World Currency Observer
Exchange rates around the world

Exchange Rates: one year high and low

October 1, 2015 (see October 14 update below). Next update: November 4, 2015. Visit Search to look at past issues of World Currency Observer (brochure edition).

The Japan yen and the Euro were a little stronger against the US$ in September than a month ago. The Japan yen is down around 10% since a year ago (Japan has slipped back into deflation), and the Euro is down nearly 13% over the last year against the US$. The Iceland krona was up nearly 2% against the US$ in September. The Brazil real is down nearly 10% on the month, and has fallen more than 60% since a year ago; Brazil is currently in an economic recession. The Kazakhstan tenge fell against the US$ by 13% in September; when added to the drop in August 2015, the tenge is down nearly 50% against the US$ over the last year. The Ukraine hryvnia is up nearly 5% on the month against the US$. The Zambia kwacha fell over 40% on the month, with the fall generally attributed to downward movement in copper prices, Zambia’s key export (world copper prices rose a little in September, but are down 25% on a year ago). The South Africa rand was down 4% on the month, and down over 23% since a year ago. The Indonesia rupiah was down 5% in September and 20% over a year ago – there has been some talk that the rupiah has fallen by more than is warranted by its economic fundamentals. The Sri Lanka rupee fell 5% on the month; the Sri Lankan government made some moves to liberalise movement of the rupee early in September, with the timing of the move influenced by the China yuan devaluation which took place in August. The new Sri Lanka government had, however, previously indicated that it wants to make major moves to liberalise the financial sector.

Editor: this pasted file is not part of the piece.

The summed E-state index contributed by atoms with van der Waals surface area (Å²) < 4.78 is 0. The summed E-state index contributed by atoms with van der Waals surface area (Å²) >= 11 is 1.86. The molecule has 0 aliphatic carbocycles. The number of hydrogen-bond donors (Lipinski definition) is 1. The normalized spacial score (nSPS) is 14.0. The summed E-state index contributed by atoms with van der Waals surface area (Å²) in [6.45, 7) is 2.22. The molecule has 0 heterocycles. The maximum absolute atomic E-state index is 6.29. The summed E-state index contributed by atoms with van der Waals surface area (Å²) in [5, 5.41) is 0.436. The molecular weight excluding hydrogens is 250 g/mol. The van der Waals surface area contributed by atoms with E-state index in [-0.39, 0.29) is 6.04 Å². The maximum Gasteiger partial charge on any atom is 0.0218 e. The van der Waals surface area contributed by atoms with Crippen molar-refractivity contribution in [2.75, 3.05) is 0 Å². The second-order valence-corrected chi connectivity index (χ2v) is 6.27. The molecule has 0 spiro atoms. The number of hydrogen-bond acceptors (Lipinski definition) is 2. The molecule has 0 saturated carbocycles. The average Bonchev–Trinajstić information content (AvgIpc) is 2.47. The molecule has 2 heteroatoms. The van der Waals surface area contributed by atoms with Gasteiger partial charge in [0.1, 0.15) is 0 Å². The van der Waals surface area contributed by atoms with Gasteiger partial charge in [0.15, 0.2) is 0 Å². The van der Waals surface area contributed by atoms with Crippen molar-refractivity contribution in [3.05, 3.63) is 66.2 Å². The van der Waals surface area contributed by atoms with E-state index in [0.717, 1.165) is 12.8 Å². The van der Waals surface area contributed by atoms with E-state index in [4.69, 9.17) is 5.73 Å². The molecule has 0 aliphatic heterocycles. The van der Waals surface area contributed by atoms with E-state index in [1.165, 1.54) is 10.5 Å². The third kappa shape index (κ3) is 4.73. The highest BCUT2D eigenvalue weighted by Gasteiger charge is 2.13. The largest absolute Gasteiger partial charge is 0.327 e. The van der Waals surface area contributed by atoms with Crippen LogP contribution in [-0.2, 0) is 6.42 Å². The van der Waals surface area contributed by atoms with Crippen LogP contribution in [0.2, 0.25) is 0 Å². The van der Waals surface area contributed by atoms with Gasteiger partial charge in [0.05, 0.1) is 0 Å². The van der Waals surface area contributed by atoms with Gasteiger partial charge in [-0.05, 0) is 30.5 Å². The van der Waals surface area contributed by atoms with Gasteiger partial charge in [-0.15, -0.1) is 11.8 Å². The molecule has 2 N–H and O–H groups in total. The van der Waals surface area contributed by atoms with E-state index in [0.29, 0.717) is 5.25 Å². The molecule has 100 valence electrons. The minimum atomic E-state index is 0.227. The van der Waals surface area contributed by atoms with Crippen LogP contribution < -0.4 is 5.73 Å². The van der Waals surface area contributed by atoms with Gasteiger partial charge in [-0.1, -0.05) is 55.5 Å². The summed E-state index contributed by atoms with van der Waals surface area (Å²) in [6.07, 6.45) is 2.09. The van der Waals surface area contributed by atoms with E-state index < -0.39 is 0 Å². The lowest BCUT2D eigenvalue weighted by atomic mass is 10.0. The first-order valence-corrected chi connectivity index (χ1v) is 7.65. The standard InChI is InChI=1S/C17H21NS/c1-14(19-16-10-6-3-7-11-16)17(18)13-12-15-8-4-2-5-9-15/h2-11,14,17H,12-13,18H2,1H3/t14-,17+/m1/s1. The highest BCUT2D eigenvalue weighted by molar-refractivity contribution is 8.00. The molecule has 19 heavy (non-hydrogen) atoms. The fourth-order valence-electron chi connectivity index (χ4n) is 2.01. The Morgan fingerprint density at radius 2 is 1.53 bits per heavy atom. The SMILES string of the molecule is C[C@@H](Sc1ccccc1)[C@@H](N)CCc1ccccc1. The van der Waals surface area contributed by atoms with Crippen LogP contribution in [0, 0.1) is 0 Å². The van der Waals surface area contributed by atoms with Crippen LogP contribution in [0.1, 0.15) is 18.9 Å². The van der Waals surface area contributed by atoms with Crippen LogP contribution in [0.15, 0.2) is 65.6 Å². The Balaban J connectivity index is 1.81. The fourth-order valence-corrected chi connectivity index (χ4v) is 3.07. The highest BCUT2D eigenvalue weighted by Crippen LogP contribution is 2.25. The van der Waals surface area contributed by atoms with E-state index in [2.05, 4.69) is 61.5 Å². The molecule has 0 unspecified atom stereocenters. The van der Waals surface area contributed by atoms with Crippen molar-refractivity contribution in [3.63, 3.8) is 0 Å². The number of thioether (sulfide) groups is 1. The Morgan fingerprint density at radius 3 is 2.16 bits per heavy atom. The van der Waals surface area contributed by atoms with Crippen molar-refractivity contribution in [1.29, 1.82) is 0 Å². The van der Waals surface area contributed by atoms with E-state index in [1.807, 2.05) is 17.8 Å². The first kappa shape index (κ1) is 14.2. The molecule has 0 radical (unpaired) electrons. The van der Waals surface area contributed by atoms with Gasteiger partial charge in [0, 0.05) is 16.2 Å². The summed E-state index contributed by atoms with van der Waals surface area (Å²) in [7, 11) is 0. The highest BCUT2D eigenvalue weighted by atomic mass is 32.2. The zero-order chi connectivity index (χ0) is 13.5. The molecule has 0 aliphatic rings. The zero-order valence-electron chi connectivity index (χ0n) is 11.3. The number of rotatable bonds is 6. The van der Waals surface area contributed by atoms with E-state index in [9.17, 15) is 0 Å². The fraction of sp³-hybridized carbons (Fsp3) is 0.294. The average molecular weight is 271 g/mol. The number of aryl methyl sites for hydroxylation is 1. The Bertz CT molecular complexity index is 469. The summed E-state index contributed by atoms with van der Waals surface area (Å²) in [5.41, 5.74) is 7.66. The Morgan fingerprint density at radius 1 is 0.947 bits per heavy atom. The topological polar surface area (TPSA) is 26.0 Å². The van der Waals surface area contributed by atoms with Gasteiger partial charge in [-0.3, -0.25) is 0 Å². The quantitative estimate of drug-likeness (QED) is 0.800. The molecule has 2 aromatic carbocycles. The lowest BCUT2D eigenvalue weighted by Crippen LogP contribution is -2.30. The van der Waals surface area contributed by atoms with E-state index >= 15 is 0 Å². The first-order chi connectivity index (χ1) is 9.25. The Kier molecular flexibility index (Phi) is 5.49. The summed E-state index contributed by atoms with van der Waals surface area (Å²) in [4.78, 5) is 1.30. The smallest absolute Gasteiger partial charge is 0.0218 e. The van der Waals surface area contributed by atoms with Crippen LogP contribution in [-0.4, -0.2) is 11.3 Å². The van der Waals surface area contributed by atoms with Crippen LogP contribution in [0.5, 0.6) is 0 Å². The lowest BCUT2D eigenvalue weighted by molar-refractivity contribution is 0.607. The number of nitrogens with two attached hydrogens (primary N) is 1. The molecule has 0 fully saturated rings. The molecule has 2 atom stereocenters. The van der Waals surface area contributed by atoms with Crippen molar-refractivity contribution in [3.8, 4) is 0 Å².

The devaluation of the China yuan (renminbi), after being pretty much fixed for the last couple of years against the US$ while the Euro and the Japan yen had major downward movements, has caused the fixed U$ exchange rate regime countries of the world to, at least, re-assess the benefits and costs of their current fixes against the US$ (i.e., should they be moved to a different value against the US$). Among those which have been making these internal reassessments are Caribbean countries (such as Costa Rica) and Middle East countries (such as Saudi Arabia). The ultimate decisions will depend on the economic and financial structures of the countries involved, some of which are in special situations (eg, Cuba). These reassessments had started earlier in the Middle East because of the decline in oil prices. The news in September that the United States will not raise interest rates has also removed some of the urgency to making any moves. A currency with an interesting position on the general issue of the appropriate value of its currency against the US$ is Hong Kong, which has, of course, the strongest links to China of any part of the world, but also has massive US$ reserves in support of its currency board, which keeps the Hong Kong dollar fixed against the US$ in the 7.75-7.85 range.

October 14, 2015 update

On the eve of the annual meeting of the International Monetary Fund (IMF) and World Bank annual meetings, held last week in Peru, IMF staff released a major analysis (one chapter of the IMF World Economic Outlook) of how much impact exchange rate changes have had in recent years on 60 countries. The IMF positioning of the paper is to note that the results suggest that exchange rate depreciations continue to have a significant impact on exports and imports, despite recent attention paid to international supply chains, e.g., the recognition that exports of one country may include a significant component of imported goods and services, suggesting that the proper focus is on the response of the value added in a country to a change in the exchange rate, not just on the total value of exports. Some commentators have suggested that the IMF results appear to contrast with a World Bank analysis, released in August, which emphasized how international supply chains (in the sense of a growing import component of many exports) have modified the impact of exchange rate changes. WCO would add that assessment of the impact of devaluation for any particular country at any point in time has to start with a focus on the economic and financial structure of the country at that particular point in time. For example, consider how the different structures of countries, such as Canada versus Brazil versus Nigeria versus Singapore versus Japan, have affected the response of each to the recent worldwide strength of the US$ (in the case of Japan, for example: a population which has been steadily shrinking for the past 30 years).

(World Currency Observer will next be updated on November 4, 2015. Visit Search to look at past issues of World Currency Observer (brochure edition).)